In conjunction with Lung Cancer Awareness Month, Auris Health unveiled a revolutionary robot that can detect lung cancer at an early stage. Data from the company’s first study on live human subjects show its Monarch robotic system can successfully target hard-to-reach lung nodules and obtain a tissue sample for biopsy. The robot is a promising advancement that has the potential to change the future of cancer diagnosis and treatment. Similarly, Thermo Fisher Scientific unveiled its Ion Torrent Genexus System this week—a next-generation sequencing (NGS) platform that can deliver results in a single day, which will enable patients to be matched to targeted therapies or clinical trials faster. The system simplifies genomic testing so it can be performed in any clinical setting – including community hospitals, where most cancer patients are treated today.

 

Medtech stories you may have missed – 06/04/20

Recent medtech articles you may have missed

From Rachel RobbinsSenior Vice President at Greenough Brand Storytellers

Use of artificial intelligence in healthcare continues to gain momentum

A new study from Optum finds that healthcare organizations’ confidence and investment in AI remains high. According to the study, the number of respondents who said their organizations have an AI strategy in place rose 88% year over year. The potential for AI in healthcare continues to soar. A separate study published by The Lancet Digital Health found that AI can detect diseases from medical imaging with the same accuracy as healthcare professionals. It’s no wonder that nine in 10 healthcare executives surveyed by Optum felt confident they’ll see an ROI sooner than previously expected.

 

Medical robots taking over: in the hospital, at home and on the battlefield

Digital Health firm Diligent Robotics recently announced it raised $3 million in a seed funding round for its AI healthcare assistant, Moxi, a robot that can help physicians and nurses gather and distribute supplies, lab samples and dirty laundry. Diligent will soon begin deploying Moxi following pilot trials at a number of hospitals. Pfizer also announced the launch of a pilot program with Catalia Health to assess patient behavior when interacting with the AI-powered home robot, Mabu, which is designed to coach patients on health and prescription drugs and supply information back to medical professionals to inform them about their patients’ medication adherence. The U.S. Army is also seeing the benefits of medical robots, announcing it will begin using medical drones to aid medics in the field by bringing medical supplies, blood and products to care for wounded soldiers.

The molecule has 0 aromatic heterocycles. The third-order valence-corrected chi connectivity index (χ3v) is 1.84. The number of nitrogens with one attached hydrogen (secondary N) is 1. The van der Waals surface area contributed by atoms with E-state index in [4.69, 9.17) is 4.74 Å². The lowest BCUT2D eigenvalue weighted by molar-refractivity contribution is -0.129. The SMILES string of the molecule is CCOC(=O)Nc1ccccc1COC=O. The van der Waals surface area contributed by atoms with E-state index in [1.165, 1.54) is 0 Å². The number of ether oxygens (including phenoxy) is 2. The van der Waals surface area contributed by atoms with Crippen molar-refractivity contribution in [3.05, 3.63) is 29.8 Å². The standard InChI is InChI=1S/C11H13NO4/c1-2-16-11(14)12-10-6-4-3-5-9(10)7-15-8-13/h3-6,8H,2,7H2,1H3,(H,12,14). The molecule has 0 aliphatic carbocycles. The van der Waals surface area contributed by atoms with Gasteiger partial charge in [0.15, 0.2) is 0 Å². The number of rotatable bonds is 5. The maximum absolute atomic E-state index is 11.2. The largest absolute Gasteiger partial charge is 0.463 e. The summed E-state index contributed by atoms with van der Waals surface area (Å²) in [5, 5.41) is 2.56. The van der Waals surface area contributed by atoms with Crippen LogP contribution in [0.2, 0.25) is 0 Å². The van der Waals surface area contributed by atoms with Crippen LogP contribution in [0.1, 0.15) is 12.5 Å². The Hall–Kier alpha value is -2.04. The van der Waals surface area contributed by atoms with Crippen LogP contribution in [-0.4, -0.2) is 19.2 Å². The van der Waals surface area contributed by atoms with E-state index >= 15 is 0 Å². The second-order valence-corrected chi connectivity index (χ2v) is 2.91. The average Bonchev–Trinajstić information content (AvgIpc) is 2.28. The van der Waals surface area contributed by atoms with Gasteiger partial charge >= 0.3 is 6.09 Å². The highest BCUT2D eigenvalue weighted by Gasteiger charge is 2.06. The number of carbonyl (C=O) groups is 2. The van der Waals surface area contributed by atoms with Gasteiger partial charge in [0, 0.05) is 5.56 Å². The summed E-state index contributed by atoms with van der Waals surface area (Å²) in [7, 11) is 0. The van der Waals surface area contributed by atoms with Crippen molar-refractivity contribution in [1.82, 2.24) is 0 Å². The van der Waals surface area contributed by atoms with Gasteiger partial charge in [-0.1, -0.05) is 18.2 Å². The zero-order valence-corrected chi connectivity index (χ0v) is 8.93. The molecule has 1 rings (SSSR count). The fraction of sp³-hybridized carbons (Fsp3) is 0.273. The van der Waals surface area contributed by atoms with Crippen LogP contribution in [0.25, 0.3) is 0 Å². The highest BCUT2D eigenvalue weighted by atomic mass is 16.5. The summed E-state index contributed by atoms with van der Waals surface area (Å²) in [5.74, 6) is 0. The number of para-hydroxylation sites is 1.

Amazon pushes deeper into telemedicine with launch of virtual medical clinic for employees

Through its new virtual health clinic, Amazon Care, Amazon will provide its employees with faster access to healthcare, on-demand. Amazon Care is a pilot program for employees in the Seattle area that combines telemedicine with in-person services to support diagnosis, treatment and referrals. Amazon will also prescribe medications via Amazon Care within a few hours or offer a way for employees to pick them up at a preferred pharmacy. This is certainly one to watch, particularly if Amazon expands the offering beyond its employees.

 

Medical devices and consumer electronics continue to converge

According to new research from Business Insider Intelligence, the use of wearable technology has more than tripled in the last four years, as consumers continue to take control of their own health. Wearable fitness trackers, smart health watches and wearable ECG and blood press monitors continue to surge, influencing healthcare decisionmakers to take a closer look at the benefits of wearable healthcare technology. In fact, the research found that doctors could save 15 hours per week if their patients use wearable technology. Smart hearing aids are the latest example of lines blurring between medical devices and consumer electronics. These hearing aids amplify sounds for the user and reduce background noise, while also taking phone calls, streaming music, tracking physical activity and even turning on a Bluetooth-connected coffeepot.